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Proc Natl Acad Sci U S A. 2009 Apr 28;106(17):7245-50. doi: 10.1073/pnas.0901387106. Epub 2009 Apr 9.

The bouquet of grapevine (Vitis vinifera L. cv. Cabernet Sauvignon) flowers arises from the biosynthesis of sesquiterpene volatiles in pollen grains.

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Michael Smith Laboratories and Wine Research Centre, University of British Columbia, Vancouver, BC, Canada V6T 1Z4.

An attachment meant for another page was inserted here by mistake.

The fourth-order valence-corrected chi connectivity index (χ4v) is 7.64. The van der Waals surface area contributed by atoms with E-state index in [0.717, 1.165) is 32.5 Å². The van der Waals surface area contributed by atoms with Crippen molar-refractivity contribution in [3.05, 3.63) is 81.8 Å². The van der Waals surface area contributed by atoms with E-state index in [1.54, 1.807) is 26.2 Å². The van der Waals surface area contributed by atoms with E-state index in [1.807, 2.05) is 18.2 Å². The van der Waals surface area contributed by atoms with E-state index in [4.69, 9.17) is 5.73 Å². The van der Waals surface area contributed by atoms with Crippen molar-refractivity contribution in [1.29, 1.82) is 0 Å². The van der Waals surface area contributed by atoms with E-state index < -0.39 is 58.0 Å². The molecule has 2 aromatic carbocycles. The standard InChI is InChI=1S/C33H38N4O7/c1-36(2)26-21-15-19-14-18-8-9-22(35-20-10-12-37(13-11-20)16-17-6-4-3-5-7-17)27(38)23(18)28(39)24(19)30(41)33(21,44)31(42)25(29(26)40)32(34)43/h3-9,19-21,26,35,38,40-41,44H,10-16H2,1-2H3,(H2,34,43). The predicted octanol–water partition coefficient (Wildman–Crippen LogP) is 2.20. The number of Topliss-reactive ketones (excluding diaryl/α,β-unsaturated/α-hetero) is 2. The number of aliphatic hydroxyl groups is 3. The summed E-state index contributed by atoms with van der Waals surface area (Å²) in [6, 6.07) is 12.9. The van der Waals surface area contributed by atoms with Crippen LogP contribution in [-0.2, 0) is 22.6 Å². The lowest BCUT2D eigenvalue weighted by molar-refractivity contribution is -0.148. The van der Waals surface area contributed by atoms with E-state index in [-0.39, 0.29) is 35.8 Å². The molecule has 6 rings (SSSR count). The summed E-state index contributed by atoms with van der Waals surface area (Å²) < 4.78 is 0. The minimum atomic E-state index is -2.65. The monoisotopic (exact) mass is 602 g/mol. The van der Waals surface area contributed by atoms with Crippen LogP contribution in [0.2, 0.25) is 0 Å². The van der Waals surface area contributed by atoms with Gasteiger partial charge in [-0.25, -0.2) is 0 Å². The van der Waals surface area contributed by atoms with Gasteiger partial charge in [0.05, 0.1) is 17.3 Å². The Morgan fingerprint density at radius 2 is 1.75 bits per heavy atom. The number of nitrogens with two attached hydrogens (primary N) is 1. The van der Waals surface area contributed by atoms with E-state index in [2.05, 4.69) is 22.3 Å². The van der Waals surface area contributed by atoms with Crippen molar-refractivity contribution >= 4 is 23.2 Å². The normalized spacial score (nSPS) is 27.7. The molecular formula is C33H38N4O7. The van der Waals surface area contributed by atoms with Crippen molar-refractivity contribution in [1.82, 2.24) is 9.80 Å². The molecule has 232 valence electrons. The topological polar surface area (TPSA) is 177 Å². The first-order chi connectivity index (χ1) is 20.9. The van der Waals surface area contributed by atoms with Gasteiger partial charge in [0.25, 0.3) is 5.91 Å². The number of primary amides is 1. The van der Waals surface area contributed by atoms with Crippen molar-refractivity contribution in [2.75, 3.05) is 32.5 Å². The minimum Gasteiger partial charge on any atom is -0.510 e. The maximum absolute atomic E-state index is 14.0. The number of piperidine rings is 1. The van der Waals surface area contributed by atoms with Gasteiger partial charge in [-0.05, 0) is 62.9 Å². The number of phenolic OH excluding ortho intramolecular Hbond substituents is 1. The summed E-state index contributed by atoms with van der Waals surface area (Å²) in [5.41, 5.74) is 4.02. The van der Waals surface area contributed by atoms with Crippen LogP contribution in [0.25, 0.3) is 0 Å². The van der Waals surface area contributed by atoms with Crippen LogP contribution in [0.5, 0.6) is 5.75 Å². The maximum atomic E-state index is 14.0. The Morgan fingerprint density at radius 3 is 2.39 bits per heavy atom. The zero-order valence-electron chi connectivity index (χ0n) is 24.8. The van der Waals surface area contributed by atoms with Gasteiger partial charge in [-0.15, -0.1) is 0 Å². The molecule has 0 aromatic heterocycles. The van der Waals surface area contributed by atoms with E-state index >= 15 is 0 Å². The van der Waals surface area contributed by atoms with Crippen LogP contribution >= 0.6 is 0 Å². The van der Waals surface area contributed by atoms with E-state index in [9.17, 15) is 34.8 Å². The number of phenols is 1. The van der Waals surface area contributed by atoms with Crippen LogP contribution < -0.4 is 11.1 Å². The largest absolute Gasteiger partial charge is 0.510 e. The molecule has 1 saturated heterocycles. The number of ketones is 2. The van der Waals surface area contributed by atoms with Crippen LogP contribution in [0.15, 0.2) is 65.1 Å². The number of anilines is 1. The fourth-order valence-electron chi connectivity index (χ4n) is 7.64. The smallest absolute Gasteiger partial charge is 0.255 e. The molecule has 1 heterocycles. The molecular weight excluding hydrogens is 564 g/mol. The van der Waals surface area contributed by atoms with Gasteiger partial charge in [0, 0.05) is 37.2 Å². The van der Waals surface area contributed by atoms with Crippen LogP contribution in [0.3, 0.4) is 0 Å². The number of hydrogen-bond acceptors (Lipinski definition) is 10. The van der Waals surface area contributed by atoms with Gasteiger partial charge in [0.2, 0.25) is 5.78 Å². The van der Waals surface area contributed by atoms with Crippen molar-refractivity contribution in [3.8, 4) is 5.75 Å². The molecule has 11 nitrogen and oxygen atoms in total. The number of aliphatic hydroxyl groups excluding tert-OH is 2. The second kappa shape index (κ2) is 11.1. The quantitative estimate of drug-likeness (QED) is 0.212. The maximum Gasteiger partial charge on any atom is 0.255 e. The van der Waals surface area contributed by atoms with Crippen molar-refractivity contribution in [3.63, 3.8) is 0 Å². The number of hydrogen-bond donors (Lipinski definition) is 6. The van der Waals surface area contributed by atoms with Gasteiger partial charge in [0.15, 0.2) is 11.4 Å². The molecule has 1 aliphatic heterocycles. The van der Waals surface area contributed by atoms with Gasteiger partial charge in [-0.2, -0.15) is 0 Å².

Terpenoid volatiles are important information molecules that enable pollinators to locate flowers and may protect reproductive tissues against pathogens or herbivores. Inflorescences of grapevine (Vitis vinifera L.) are composed of tiny green flowers that produce an abundance of sesquiterpenoid volatiles. We demonstrate that male flower parts of grapevines are responsible for sesquiterpenoid floral scent formation. We describe temporal and spatial patterns of biosynthesis and release of floral volatiles throughout the blooming of V. vinifera L. cv. Cabernet Sauvignon. The biosynthesis of sesquiterpene volatiles, which are emitted with a light-dependent diurnal pattern early in the morning at prebloom and bloom, is localized to anthers and, more specifically, within the developing pollen grains. Valencene synthase (VvValCS) enzyme activity, which produces the major sesquiterpene volatiles of grapevine flowers, is present in anthers. VvValCS transcripts are most abundant in flowers at prebloom stages. Western blot analysis identified VvValCS protein in anthers, and in situ immunolabeling located VvValCS protein in pollen grains during bloom. Histochemical staining, as well as immunolabeling analysis by fluorescent microscopy and transmission electron microscopy, indicated that VvValCS localizes close to lipid bodies within the maturing microspore.

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